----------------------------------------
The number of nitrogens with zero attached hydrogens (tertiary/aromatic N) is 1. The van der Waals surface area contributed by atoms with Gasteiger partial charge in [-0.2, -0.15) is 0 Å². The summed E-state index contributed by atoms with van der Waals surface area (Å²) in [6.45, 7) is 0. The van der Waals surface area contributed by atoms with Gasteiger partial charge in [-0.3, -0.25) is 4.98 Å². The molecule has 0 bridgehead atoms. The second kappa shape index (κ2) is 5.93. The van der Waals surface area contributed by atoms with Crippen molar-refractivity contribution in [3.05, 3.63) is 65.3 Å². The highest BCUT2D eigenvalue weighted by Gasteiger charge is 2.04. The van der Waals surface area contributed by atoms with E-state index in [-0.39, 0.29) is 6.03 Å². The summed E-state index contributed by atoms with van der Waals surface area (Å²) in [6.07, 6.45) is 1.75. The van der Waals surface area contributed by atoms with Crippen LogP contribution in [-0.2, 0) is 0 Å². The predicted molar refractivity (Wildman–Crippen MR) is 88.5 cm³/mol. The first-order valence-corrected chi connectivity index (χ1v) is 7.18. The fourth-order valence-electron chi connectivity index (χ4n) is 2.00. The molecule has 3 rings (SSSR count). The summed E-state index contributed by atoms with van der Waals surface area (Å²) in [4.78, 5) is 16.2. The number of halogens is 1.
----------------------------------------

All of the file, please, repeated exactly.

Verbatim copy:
The number of nitrogens with zero attached hydrogens (tertiary/aromatic N) is 1. The van der Waals surface area contributed by atoms with Gasteiger partial charge in [-0.2, -0.15) is 0 Å². The summed E-state index contributed by atoms with van der Waals surface area (Å²) in [6.45, 7) is 0. The van der Waals surface area contributed by atoms with Gasteiger partial charge in [-0.3, -0.25) is 4.98 Å². The molecule has 0 bridgehead atoms. The second kappa shape index (κ2) is 5.93. The van der Waals surface area contributed by atoms with Crippen molar-refractivity contribution in [3.05, 3.63) is 65.3 Å². The highest BCUT2D eigenvalue weighted by Gasteiger charge is 2.04. The van der Waals surface area contributed by atoms with E-state index in [-0.39, 0.29) is 6.03 Å². The summed E-state index contributed by atoms with van der Waals surface area (Å²) in [6.07, 6.45) is 1.75. The van der Waals surface area contributed by atoms with Crippen LogP contribution in [-0.2, 0) is 0 Å². The predicted molar refractivity (Wildman–Crippen MR) is 88.5 cm³/mol. The first-order valence-corrected chi connectivity index (χ1v) is 7.18. The fourth-order valence-electron chi connectivity index (χ4n) is 2.00. The molecule has 3 rings (SSSR count). The summed E-state index contributed by atoms with van der Waals surface area (Å²) in [4.78, 5) is 16.2. The number of halogens is 1.